5. Make Relevancy a Key Component: Javidan-Nejad also noted the importance of maintaining relevancy when making the jump to CTV. Just like paid search, all elements need to align, from video creative to landing pages.

Another consideration that Javidan-Nejad highlighted is the brand-safe nature of Connected TV. Just like paid search is a safe solution for B2B advertisers, so is CTV, especially when using a reputable partner who offers non-skippable, premium inventory. 

MNTN’s Own Paid Search Marketer Shares His Top Tips For Success in CTV

In the following session, Hatzenbuhler put the (ad) money where our mouth is and showed real-life examples of how he uses CTV advertising day-to-day in his role as Senior Digital Marketing Manager. As he noted at the outset, not only is he a CTV marketer, but also a paid search marketer–the two go hand-in-hand. CTV is an essential tool to create demand, while paid search captures it. With years of experience in the paid search field, Hatzenbuhler uses these best practices to bridge the gap from the computer screen to the TV screen.

While Javidan-Nejad shared multiple tips, Hatzenbuhler decided to focus on three of them. 

“These are what I think of as the foundational pillars. If you don’t have these three set up appropriately and in the best way for your business and your account, then it’s going to be difficult to scale and drive performance,” he explained.

First, the setup is essential. This can be pulled directly from your paid search structure. Hatzenbuhler outlined how he does this at MNTN:

  • Prospecting: This is split into two key groups: those with an interest in marketing (the broadest audience), as well as by job function. “As a B2B marketing team, we’re really focused on reaching other marketers…the job functionality and the ability to target people based on job function, industry, and role is vital for us.” 
  • Mid-funnel: CRM data is used to run an ABM campaign.
  • Lower-funnel: Hatzenbuhler uses a broad campaign to target any visitors to the website in the past 30 days. However, he highlights that it’s also possible to drill down to specific engaged users, like those who have visited for a length of time or viewed multiple web pages.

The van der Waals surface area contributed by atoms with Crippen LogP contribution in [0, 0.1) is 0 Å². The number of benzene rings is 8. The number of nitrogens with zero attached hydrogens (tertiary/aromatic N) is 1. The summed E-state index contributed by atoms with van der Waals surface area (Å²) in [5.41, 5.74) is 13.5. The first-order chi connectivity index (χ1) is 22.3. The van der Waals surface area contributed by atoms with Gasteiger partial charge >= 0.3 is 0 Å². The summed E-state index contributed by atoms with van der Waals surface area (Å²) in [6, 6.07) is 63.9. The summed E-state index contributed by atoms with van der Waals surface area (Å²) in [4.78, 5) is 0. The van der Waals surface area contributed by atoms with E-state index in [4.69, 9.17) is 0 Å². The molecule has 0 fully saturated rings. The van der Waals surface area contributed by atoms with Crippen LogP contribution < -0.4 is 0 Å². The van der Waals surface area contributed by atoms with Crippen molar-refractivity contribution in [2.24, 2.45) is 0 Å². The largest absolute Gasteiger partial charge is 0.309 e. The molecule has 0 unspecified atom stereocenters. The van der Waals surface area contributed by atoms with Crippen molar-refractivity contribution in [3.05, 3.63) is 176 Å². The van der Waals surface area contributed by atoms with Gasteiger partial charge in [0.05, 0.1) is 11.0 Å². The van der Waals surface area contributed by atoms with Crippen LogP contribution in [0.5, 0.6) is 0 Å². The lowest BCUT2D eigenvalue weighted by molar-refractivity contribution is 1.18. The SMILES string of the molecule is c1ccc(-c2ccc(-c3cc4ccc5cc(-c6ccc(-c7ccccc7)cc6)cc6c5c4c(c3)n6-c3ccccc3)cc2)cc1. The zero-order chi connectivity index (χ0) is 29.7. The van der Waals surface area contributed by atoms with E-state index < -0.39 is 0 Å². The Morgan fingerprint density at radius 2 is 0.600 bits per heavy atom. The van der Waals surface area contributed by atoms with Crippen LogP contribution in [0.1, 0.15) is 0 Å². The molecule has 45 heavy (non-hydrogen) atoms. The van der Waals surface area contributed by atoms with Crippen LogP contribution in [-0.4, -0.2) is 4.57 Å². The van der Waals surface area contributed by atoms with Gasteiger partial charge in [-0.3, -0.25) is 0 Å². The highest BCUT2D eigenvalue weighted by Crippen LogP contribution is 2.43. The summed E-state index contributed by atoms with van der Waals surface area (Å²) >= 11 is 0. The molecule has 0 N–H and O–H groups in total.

Once live, Hatzenbuhler suggests managing ad budgets regularly. He checks his campaigns in the middle of the month and again at the end. As he shifts budgets, he is also mindful of the impact on frequency. “Frequency is really key,” he highlighted. “Especially with the ABM and retargeting audiences…just like brand on the paid search side, those are finite audiences. So the more you invest, the higher your frequency goes.” 

Just like with paid search, Hatzenbuhler also focused on the importance of A/B testing. He reminded viewers to test only one variable at a time, from video creative to the landing page. Plus, even with seemingly instantaneous results, it’s essential to give these tests enough time to run. He suggests being mindful of the lookback window and allowing A/B tests to run at least as long as that window.

Hatzenbuhler shared a real-life example from his own A/B tests. Recently, he tested a 15-second ad against a 30-second one. “The results were a little bit surprising and also a little inconclusive depending on your desired outcome and KPIs.” The 15s ad resulted in a 22% higher visit rate, but an 18% lower conversion rate. These surprising results are a key reason Hatzenbuhler and team continue to test; the outcome can never be assumed.